• Sweepstakes scams – Beware, it’s probably a scam if a caller claims you’ve won a sweepstakes, prize or lottery and then asks you to pay money up front for taxes, fees, shipping & handling, etc.
  • Other common telemarketing scam themes include:
    1. Offers to lower your credit card rate
    2. Free or low-cost travel packages
    3. Extended car warranties
    4. Free trial offers
    5. Urgent charitable donation requests
    6. Advance fee or payday loans

Invoice solicitations – Some illegitimate businesses send you solicitations that look like invoices to try to get you to order from them or switch your services to them – don’t be victimized! Scammers hope unsuspecting individuals are fooled by the look of the invoice and indeed mail in money, thinking they may have placed an order and forgotten about it. Even though it often says "not an invoice" somewhere on the material, it's often in the fine print and thus overlooked.

Advance fee loans, credit card offers – If you have ever been denied a loan you tried to obtain through normal sources, you may be tempted to take advantage of an advance fee loan scheme. In this scheme, a con artist offers you a "guaranteed" loan or credit card offer for a fee paid in advance. The scammer claims to be able to obtain a loan or credit card for you from a legitimate lending institution, but in the end you lose your money and don't get the loan. Keep in mind that legitimate lenders do not guarantee loans or credit cards before you apply.

Nigerian scams – Nigerian scams begin with a letter or email offering you a large share of money if you can help the sender transfer money out of their country. In order to receive your share of the money offered, you are asked to pay advance fees or provide your bank account details to help the scammers get their money transferred. Once you pay the requested fees, the scammers often come up with reasons for additional, more expensive fees.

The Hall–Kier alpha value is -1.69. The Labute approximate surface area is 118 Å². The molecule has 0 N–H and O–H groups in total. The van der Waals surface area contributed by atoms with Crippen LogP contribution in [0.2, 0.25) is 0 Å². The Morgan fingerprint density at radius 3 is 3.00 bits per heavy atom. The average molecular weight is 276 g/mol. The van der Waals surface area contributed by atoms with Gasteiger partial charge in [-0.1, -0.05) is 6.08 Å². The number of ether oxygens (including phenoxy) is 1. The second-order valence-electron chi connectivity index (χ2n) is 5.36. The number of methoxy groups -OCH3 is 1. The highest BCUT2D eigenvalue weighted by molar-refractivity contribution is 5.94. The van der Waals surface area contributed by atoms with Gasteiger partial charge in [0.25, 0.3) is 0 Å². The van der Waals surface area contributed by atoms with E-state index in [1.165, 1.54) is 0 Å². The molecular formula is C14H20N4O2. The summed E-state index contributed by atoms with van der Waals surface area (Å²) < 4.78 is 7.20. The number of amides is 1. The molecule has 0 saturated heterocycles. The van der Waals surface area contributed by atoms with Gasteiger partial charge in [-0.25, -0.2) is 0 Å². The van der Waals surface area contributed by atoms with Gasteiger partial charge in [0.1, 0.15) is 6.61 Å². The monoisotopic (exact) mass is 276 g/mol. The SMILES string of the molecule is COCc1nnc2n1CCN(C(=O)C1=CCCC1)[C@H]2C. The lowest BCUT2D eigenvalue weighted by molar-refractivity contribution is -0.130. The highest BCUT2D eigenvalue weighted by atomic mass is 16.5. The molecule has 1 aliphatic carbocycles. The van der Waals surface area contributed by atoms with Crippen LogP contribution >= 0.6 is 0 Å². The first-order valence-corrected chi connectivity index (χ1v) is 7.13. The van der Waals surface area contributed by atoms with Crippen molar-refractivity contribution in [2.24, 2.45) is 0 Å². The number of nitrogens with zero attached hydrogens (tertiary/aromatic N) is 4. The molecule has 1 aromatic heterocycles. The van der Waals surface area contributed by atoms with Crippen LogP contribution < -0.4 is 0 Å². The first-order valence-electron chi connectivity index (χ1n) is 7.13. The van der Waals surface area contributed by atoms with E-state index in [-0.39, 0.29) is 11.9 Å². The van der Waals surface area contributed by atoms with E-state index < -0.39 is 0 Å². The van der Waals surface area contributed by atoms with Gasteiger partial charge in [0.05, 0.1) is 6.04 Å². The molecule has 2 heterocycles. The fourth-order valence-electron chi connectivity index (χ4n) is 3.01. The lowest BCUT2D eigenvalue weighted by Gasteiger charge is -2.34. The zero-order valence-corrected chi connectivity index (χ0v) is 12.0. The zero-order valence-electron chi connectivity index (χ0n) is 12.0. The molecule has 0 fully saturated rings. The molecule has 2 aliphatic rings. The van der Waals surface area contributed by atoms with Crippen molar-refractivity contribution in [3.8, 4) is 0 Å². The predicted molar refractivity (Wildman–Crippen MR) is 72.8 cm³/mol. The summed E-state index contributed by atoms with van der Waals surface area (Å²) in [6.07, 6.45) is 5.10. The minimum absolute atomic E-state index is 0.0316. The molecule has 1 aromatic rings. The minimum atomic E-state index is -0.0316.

End result? They get your money, your bank account information, or both, and they never  send the large share of money they promised. If they have your bank account information, they can impersonate you in order to drain your account or get you locked out of your own account.

Lottery scams – If you’ve received an email, fax, or letter claiming you’ve just won a lottery – often an “international” lottery – you’ve likely received an attempt at a lottery scam. The letters inform you that you’ve won, but ask you to pay money up front (for taxes, processing fees, or insurance). You might even be asked for your bank account information which might then be used to steal your identity or empty your accounts.

PLEASE NOTE: All information on our security resources pages is provided as a convenience to customers and non-customers alike. Our Online Privacy & Terms apply to all information posted. In case you are the victim of a financial or other crime involving any of the security issues discussed here, contact law enforcement and other pertinent authorities and organizations IMMEDIATELY. Never send out your personal information by unencrypted email.